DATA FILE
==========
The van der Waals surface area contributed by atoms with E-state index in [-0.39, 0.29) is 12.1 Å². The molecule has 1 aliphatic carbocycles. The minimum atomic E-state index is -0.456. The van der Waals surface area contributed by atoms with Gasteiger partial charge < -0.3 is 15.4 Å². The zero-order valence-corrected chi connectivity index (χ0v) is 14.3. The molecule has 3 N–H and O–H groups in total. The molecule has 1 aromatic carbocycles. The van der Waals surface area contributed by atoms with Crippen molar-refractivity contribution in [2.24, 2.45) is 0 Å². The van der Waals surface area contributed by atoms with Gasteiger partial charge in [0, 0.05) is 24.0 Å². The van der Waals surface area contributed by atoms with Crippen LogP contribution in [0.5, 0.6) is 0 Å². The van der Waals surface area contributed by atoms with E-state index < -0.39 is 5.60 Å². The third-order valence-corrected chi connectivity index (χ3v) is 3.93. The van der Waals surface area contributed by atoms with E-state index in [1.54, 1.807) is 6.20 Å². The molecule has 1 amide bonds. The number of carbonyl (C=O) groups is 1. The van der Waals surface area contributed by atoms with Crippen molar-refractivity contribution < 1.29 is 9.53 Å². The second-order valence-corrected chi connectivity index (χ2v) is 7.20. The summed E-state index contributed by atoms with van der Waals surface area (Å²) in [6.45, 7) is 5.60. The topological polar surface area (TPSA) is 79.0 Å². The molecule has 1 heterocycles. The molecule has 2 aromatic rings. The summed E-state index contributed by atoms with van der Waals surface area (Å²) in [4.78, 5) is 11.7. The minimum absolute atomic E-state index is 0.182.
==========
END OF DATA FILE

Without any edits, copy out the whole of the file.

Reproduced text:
The van der Waals surface area contributed by atoms with E-state index in [-0.39, 0.29) is 12.1 Å². The molecule has 1 aliphatic carbocycles. The minimum atomic E-state index is -0.456. The van der Waals surface area contributed by atoms with Gasteiger partial charge < -0.3 is 15.4 Å². The zero-order valence-corrected chi connectivity index (χ0v) is 14.3. The molecule has 3 N–H and O–H groups in total. The molecule has 1 aromatic carbocycles. The van der Waals surface area contributed by atoms with Crippen molar-refractivity contribution in [2.24, 2.45) is 0 Å². The van der Waals surface area contributed by atoms with Gasteiger partial charge in [0, 0.05) is 24.0 Å². The van der Waals surface area contributed by atoms with Crippen LogP contribution in [0.5, 0.6) is 0 Å². The van der Waals surface area contributed by atoms with E-state index < -0.39 is 5.60 Å². The third-order valence-corrected chi connectivity index (χ3v) is 3.93. The van der Waals surface area contributed by atoms with E-state index in [1.54, 1.807) is 6.20 Å². The molecule has 1 amide bonds. The number of carbonyl (C=O) groups is 1. The van der Waals surface area contributed by atoms with Crippen molar-refractivity contribution < 1.29 is 9.53 Å². The second-order valence-corrected chi connectivity index (χ2v) is 7.20. The summed E-state index contributed by atoms with van der Waals surface area (Å²) in [6.45, 7) is 5.60. The topological polar surface area (TPSA) is 79.0 Å². The molecule has 1 heterocycles. The molecule has 2 aromatic rings. The summed E-state index contributed by atoms with van der Waals surface area (Å²) in [4.78, 5) is 11.7. The minimum absolute atomic E-state index is 0.182.